Matthew Panzarino was Managing Editor at TNW. He's no longer with the company, but you can follow him on Twitter. Matthew Panzarino was Managing Editor at TNW. He's no longer with the company, but you can follow him on Twitter.
Steve Jobs is a legendary orator with a conversational but magnetic style that is so impressive that books have been written about how to emulate his style. Recently, the Ukrainian Secretary of National Security and Defense, Raisa Bogatyreva, decided that she loved Steve Jobs’ speech to Stanford in 2005 so much that she would just copy it outright, reports Focus Ukraine.
The apparent plaigarism was outed by the site Ukranian Truth, which has published a set of excerpts from both Jobs’ speech and Bogatyreva’s. The excerpts, while translated somewhat awkwardly, seemed pretty solid in their proof. While some of the phraseology is transposed by translation, the concepts, and in some cases key phrases, are all there.
We spoke to a translator, Alexander Mankuta, who verified that the speech did in fact bear an uncanny resemblance to the Apple CEO’s. Enough to make it completely obvoius that it was a duplicate. Here are some quotes collated by iSmashPhone and and verified by our translator:
Raisa Bogatyreva: Knowledge, that you’ve got today in these walls, your character, fate, life, or at least karma, will help you to find the right answer.
Steve Jobs: You’ll have to stand on somethething. On your character, fate, life, karma, anything.
Bogatyreva: up to 33 years, I was not paying attention to the saying: If you live each day like the last, ever to do it.
Jobs: When I was 17, I came across a quote if you live each day as if it was your last, someday you’ll most certainly be right.
Bogatyreva: I am honored to be here with you today, the day when the graduates receive diplomas. In one of the best higher educational institutions of our country … I want to share with you today the findings of his own life and his own political experience. There are three conclusions. Nothing is absolutely tremendous. There are three conclusions.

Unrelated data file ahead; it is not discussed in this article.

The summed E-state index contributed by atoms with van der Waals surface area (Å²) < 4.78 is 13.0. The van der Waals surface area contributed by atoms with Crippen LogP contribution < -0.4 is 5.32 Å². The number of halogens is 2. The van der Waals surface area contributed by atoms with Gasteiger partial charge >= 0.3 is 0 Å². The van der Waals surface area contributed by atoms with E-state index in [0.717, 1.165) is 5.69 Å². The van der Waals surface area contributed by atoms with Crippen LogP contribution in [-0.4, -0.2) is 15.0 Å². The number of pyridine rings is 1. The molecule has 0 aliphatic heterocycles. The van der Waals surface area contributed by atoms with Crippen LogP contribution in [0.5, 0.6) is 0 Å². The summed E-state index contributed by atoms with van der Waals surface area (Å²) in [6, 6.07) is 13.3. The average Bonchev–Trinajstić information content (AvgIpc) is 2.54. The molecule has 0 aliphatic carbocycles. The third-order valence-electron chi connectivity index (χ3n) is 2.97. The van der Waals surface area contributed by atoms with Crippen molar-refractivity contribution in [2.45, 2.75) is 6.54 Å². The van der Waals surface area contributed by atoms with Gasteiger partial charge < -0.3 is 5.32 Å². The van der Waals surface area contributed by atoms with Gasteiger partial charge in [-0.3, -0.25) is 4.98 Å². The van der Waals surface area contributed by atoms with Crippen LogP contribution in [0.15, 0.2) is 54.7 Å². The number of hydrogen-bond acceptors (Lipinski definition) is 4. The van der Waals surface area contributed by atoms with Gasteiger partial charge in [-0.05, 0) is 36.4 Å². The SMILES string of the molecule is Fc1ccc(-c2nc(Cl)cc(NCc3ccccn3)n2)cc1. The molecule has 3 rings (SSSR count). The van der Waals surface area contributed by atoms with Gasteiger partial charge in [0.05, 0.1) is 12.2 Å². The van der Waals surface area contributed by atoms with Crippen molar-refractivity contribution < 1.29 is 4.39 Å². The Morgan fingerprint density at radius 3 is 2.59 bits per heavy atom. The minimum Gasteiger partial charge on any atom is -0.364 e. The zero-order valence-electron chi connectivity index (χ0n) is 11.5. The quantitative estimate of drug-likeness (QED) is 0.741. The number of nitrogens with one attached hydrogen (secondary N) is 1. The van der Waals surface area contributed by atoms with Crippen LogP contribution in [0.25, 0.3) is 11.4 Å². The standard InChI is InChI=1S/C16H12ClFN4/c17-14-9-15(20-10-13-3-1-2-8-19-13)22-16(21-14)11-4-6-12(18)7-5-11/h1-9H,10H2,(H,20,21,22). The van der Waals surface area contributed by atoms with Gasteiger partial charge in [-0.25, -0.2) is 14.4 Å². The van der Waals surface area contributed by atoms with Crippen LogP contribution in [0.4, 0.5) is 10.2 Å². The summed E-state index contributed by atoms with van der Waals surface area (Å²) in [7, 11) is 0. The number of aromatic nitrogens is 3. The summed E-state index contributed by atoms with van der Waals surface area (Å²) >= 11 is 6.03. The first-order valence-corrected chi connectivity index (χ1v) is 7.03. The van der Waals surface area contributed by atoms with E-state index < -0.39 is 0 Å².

Jobs: I am honored to be with you today at the presentation of diplomas of one of the best universities in the world … I tell you three stories from my life. Just three stories. Nothing grand. Just three stories.
Bogatyreva: Death approached me very closely. Closer than it is now, at my age, having lived through that moment, I can tell you – nobody wants to die.
Jobs: Death then came to me the closest. And, hopefully, the closest thing to the next few decades. Having lived through it, I can now say this with more certainty than when death was a useful but purely abstract concept that no one wants to die.
Focus Ukraine also provided a video comparison of the two speeches showing Bogatyrev’s speech alongside Job’s 2005 address. Mankuta said that the similarities are apparently obvious if you speak the language.
The Ukranian Security Council has been quick to distance themselves from Bogatyrev’s copycat ways, saying that “She decides what she will say she corrects the text, she takes part in the writing,” it also said that she ‘reads a lot’ and that Jobs’ speech may have inspired her.”
If you’re interested in comparing the two directly, you can find Jobs’ speech here in full. There’s also a video of it here, it’s definitely worth a watch as it’s a really good speech. Obviously good enough for foreign heads of state anyway.
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